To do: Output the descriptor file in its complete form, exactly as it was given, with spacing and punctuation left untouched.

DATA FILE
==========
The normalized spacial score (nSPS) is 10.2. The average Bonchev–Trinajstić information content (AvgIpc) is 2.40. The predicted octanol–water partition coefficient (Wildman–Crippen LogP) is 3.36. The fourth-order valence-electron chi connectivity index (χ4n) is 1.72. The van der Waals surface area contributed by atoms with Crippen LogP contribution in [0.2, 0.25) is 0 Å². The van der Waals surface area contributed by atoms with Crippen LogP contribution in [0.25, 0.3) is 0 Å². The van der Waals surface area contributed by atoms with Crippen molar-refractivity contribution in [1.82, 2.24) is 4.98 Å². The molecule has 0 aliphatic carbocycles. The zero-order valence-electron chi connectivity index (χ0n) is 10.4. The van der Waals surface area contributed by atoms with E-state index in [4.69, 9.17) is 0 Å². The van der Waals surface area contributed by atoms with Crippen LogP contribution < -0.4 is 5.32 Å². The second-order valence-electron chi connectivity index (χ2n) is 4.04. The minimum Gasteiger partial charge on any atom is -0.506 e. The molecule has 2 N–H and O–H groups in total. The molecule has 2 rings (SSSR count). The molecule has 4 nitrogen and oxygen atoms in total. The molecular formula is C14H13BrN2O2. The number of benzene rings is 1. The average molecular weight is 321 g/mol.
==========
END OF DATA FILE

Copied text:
The normalized spacial score (nSPS) is 10.2. The average Bonchev–Trinajstić information content (AvgIpc) is 2.40. The predicted octanol–water partition coefficient (Wildman–Crippen LogP) is 3.36. The fourth-order valence-electron chi connectivity index (χ4n) is 1.72. The van der Waals surface area contributed by atoms with Crippen LogP contribution in [0.2, 0.25) is 0 Å². The van der Waals surface area contributed by atoms with Crippen LogP contribution in [0.25, 0.3) is 0 Å². The van der Waals surface area contributed by atoms with Crippen molar-refractivity contribution in [1.82, 2.24) is 4.98 Å². The molecule has 0 aliphatic carbocycles. The zero-order valence-electron chi connectivity index (χ0n) is 10.4. The van der Waals surface area contributed by atoms with E-state index in [4.69, 9.17) is 0 Å². The van der Waals surface area contributed by atoms with Crippen LogP contribution < -0.4 is 5.32 Å². The second-order valence-electron chi connectivity index (χ2n) is 4.04. The minimum Gasteiger partial charge on any atom is -0.506 e. The molecule has 2 N–H and O–H groups in total. The molecule has 2 rings (SSSR count). The molecule has 4 nitrogen and oxygen atoms in total. The molecular formula is C14H13BrN2O2. The number of benzene rings is 1. The average molecular weight is 321 g/mol.